(Un autre avertissement : Concernant les fournisseurs qui prétendent ne pas conserver de journal, vous devez toujours prendre leur parole avec des pincettes. Cela dit, il n’y a toujours pas eu de cas où VPNArea a exposé ou distribué des informations de l’utilisateur, nous sommes donc enclins à croire en sa promesse. Pourtant, un peu de scepticisme n’a jamais tué personne — surtout lorsqu’il est question de sécurité et de confidentialité en ligne.)

VPNArea security features

Évaluation de VPNArea : Cryptage

Sur le plan technique, VPNArea prend en charge les protocoles OpenVPN et PPTP.

Si vous vous souciez de votre sécurité et de votre confidentialité en ligne, nous vous déconseillons fortement de choisir le protocole PPTP, car il est connu pour être peu sécurisé et facilement déchiffrable par des tiers. À la place, nous vous proposons de choisir le protocole beaucoup plus sécurisé OpenVPN.

Systèmes de sécurité intégrés

Notre évaluation de VPNArea a révélé certains systèmes de sécurité ingénieux intégrés à son logiciel que tout amateur de sécurité ne manquera pas d’apprécier.

Tout d’abord son système Anti-WebRTC, qui corrige la fuite via WebRTC sous Windows, une fonction de navigateur qui peut révéler votre emplacement réel, même si vous êtes connecté
à un VPN. Le système Anti-WebRTC de VPNArea corrige cette fuite, empêchant ainsi les sites Web de découvrir votre emplacement réel.

En deuxième lieu nous avons le système Anti-DNS Leak de VPNArea. Bien qu’un VPN crypte votre navigation en ligne et empêche votre fournisseur de services Internet de voir votre trafic, il n’empêche pas ce dernier de voir les noms des sites Web que vous visitez. La raison en est que pour transformer un nom d’hôte (ou URL) en une adresse IP, l’ordinateur utilise les serveurs DNS de votre fournisseur Internet. Vous pouvez empêcher votre fournisseur de suivre vos activités en ligne en activant le système Anti-DNS Leak de VPNArea, qui permet de modifier vos serveurs DNS et de vérifier le pays dans lequel ils se trouvent.

Disjoncteur

Comme tout fournisseur VPN qui se soucie un petit peu de la confidentialité, le logiciel client de VPNArea dispose d’un disjoncteur. Si vous activez la fonction, ensuite que vous vous connectez à un serveur, et que le VPN arrête de fonctionner à un moment donné, le disjoncteur va interrompre votre connexion Internet pour empêcher que vous ne soyez découvert.

Vous ne savez toujours pas l’utilité d’un disjoncteur, ou comment ça marche ? Lisez sa définition et celle d’autres termes du jargon VPN dans notre glossaire.

Auto IP Changer

Cette belle petite fonctionnalité peut être utilisée pour ajouter une petite couche supplémentaire de sécurité à votre session de navigation Internet. Si vous l’activez, vous pourrez définir votre intervalle préféré en quelques minutes. Par exemple, vous pouvez la configurer pour qu’elle change toutes les quinze minutes. Après quoi, votre adresse IP sera remplacée par un serveur aléatoire toutes les quinze minutes. Plutôt cool !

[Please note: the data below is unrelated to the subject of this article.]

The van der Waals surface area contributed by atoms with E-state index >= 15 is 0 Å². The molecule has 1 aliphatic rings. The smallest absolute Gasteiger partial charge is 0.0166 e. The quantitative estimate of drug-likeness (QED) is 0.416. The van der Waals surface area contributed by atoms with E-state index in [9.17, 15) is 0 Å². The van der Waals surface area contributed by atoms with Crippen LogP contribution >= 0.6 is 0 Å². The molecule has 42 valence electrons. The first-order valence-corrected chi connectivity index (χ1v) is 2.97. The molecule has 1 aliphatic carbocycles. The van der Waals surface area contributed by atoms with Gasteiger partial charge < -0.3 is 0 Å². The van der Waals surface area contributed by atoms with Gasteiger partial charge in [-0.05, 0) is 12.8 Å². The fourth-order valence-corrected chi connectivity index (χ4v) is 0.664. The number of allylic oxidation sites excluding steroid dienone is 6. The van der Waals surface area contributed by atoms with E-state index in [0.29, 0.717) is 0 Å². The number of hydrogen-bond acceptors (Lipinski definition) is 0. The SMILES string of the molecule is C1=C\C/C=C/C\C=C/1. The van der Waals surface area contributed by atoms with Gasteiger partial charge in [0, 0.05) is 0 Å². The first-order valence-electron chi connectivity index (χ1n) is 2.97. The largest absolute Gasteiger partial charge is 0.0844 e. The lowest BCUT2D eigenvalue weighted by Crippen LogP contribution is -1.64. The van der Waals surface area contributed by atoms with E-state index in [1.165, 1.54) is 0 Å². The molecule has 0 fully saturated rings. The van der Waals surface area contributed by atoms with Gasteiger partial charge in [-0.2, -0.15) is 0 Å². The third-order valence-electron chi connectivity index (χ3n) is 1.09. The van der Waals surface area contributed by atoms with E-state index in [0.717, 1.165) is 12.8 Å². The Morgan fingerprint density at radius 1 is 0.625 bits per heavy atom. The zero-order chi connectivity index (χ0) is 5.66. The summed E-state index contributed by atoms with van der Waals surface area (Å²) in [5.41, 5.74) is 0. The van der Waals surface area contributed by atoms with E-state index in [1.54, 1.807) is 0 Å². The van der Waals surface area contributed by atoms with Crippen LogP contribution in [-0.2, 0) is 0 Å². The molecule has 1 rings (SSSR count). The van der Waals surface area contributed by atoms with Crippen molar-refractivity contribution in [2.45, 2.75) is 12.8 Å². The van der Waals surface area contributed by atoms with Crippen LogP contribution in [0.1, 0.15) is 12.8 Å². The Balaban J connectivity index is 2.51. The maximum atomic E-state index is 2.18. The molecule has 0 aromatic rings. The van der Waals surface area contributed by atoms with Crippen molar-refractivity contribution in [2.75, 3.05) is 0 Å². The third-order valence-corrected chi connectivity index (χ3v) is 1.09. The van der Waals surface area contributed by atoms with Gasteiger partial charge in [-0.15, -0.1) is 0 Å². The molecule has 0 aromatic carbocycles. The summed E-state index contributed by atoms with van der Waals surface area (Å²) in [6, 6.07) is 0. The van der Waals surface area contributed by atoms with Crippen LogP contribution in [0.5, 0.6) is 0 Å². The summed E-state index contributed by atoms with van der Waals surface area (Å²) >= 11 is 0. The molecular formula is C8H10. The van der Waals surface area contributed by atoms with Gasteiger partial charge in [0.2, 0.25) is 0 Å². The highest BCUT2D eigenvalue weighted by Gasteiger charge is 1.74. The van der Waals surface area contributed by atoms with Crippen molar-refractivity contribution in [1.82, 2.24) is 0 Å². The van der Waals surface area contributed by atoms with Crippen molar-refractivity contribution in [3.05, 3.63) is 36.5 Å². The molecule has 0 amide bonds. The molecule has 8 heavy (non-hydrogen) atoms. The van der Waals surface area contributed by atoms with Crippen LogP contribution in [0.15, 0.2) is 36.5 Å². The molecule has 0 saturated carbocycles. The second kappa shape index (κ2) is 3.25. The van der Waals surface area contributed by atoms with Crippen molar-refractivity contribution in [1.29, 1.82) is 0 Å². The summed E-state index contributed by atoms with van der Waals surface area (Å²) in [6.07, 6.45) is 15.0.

Le site web

Notre évaluation de VPNArea qualifie vraiment son site Web d’une sorte de smörgåsbord. Dans l’ensemble, il a été conçu avec goût et nécessite peu de navigation, car la majeure partie des informations recherchées par les clients sont disponibles sur la page de destination très longue. Sa disposition est propre et est accompagnée de quelques graphiques modernes qui le rendent agréable à l’œil.

VPNArea review

Cela dit, le reste du site demande pas mal de tâtonnements, avec des informations incohérentes et un chouïa dans tous les sens. Sa FAQ, en particulier, bien — qu’utile et instructive sur la l’entreprise et les réseaux privés virtuels en général — est cruellement obsolète et a quelques réponses qui entrent en contradiction avec des propos tenus ailleurs sur le site.

Cependant, avec un peu de recherche, vous trouverez sûrement ce que vous cherchez. Le site web n’a pas d’outil de recherche désigné, mais des points de départ se trouvent en haut de la page sous des catégories telles que « Membres » « Acheter » « Forums », « FAQ » et « Contacts ».

Assistance

VPNArea a de nombreuses options d’assistance. Des réponses aux questions les plus courantes des utilisateurs sont disponibles sur sa page FAQ, mais comme je l’ai mentionné ci-dessus, elle est tout à fait obsolète, je vous suggère donc de contacter VPNArea directement si vous avez un problème urgent. Vous pouvez le faire par e-mail (support@vpnarea.com), par Skype (vpnarea-support) ou par le chat en direct, qui est accessible via le bouton jaune en bas à droite de la page Web du fournisseur.

VPNArea customer support

Pour tester ses services d’assistance, nous avons décidé de faire semblant d’avoir une question concernant sa caractéristique d’adresse IP dédiée répondue via le chat en direct. Nous nous sommes malheureusement retrouvés avec le message suivant :

VPNArea live chat

Même si nous sommes déçus que VPNArea n’ait pas un chat en direct fonctionnel 24 h/7 j, nous avons bien soumis notre requête par e-mail et — comme promis — , nous avons reçu une réponse dans le délai d’un jour. Le représentant était courtois, bien informé et a donné une réponse directe à notre question, sans oublier de mentionner des informations supplémentaires concernant à la fois l’adresse IP dédiée et les fonctionnalités de sécurité du service.

En plus de ses plates-formes d’assistance client désignées, les utilisateurs peuvent aussi essayer de communiquer avec VPNArea via ses pages de médias sociaux. Il a des profils à la fois sur Twitter (@vpnareacom) et Facebook (VPNArea – Offshore Security EOOD) et est connu pour répondre aux requêtes des clients sur les deux réseaux sociaux.

Processus

Inscription